Herb Garden Site Selection
While the kitchen might be most convenient location for your herb garden, it is important to take into consideration sun exposure and temperature. Most herbs need a mere 4 hours of sun per day but maximize on the quality of sunlight by placing your pots in a south-facing window. East and west-facing windows will also do, but north-facing windows will not provide enough sun exposure for healthy plants.
Temperatures can be a concern, but luckily, plants growing indoors are comfortable around 65 to 70 degrees F (the same temperatures people prefer). Just watch for leaves that might touch the window glass as the nighttime. Temperature drops could freeze the leaf ends and damage the plant.
Potting your Plant
Make sure the pots you have chosen will allow for drainage. Look for pots with a small hole centered on the bottom of our pot. The size of the hole will rage depending on the size of the pot. If you accidentally over-water your plants, the excess water can drain through the soil without damaging the plant. Don’t forget to put a small plate under the pot to avoid any water damage to your surfaces.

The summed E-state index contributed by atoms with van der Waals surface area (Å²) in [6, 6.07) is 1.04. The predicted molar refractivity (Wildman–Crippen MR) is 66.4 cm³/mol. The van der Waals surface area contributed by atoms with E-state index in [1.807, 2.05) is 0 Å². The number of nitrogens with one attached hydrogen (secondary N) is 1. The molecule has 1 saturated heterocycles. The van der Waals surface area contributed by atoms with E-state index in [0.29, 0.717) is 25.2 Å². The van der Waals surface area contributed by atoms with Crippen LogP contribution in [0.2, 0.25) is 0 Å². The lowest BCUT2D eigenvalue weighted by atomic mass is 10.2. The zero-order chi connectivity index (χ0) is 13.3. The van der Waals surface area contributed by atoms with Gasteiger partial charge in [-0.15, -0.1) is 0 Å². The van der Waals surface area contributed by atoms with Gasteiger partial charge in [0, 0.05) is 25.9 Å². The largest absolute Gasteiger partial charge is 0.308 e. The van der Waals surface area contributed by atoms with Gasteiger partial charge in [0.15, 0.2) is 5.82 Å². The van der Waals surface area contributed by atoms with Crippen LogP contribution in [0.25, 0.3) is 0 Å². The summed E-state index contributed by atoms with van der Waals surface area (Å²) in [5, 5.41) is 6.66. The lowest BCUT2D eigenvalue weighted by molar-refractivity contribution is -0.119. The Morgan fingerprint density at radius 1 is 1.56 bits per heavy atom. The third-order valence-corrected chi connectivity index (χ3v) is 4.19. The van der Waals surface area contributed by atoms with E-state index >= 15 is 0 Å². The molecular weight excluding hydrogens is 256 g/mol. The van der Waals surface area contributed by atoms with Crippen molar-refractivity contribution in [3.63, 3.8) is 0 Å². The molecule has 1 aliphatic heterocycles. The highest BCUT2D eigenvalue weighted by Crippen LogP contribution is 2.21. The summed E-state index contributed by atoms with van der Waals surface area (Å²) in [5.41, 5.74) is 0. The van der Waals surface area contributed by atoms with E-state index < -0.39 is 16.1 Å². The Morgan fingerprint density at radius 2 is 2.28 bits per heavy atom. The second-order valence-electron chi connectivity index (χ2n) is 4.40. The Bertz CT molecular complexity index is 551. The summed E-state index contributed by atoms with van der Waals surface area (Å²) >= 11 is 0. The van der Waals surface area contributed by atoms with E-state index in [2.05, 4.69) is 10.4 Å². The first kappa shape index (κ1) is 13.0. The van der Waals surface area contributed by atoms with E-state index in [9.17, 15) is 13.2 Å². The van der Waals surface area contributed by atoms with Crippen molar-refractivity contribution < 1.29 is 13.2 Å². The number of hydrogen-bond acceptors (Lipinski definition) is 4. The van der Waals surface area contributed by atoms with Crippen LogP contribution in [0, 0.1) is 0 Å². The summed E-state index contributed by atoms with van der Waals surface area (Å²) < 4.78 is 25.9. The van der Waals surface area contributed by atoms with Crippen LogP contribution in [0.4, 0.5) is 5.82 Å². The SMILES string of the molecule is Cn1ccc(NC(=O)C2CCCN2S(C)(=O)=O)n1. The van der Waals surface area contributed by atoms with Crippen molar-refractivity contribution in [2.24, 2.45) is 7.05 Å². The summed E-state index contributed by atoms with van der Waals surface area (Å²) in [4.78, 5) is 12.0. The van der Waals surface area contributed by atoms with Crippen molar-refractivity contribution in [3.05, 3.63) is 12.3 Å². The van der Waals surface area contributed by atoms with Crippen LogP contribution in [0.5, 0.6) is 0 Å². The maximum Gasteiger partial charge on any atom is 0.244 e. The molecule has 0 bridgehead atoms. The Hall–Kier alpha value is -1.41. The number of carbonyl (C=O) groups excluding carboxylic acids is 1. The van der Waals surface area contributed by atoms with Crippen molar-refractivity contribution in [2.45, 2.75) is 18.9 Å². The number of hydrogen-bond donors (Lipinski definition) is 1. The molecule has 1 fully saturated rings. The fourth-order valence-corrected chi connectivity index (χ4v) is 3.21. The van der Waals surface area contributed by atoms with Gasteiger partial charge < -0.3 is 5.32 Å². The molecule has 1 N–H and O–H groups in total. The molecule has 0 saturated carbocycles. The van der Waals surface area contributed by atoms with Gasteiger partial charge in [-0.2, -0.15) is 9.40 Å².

Pick the Heartier Herbs
Here are 5 herbs that can withstand the winter chill:
Chives: mild onion flavor
Oregano: use in Italian dishes
Rosemary: woody and herbal; best used in pork dishes
Sage: savory, slightly peppery flavor
Parsley: balances flavors
These herbs can withstand a broader range of temperature fluctuations, generally 45-75°F and need about 6 hours of sunlight. Allow the herbs to dry out slightly before watering and avoid overwatering as much as possible. If you’ve been growing herbs all summer long and want to keep the flavor through the winter, simply dig up a clump, re-plant in a pot and bring them inside. The herbs listed above will withstand the decreased sunlight best, but don’t let that stop you from experimenting with your green thumb! Figure out which plants you can keep around in the winter will allow you to expand your menus all winter long.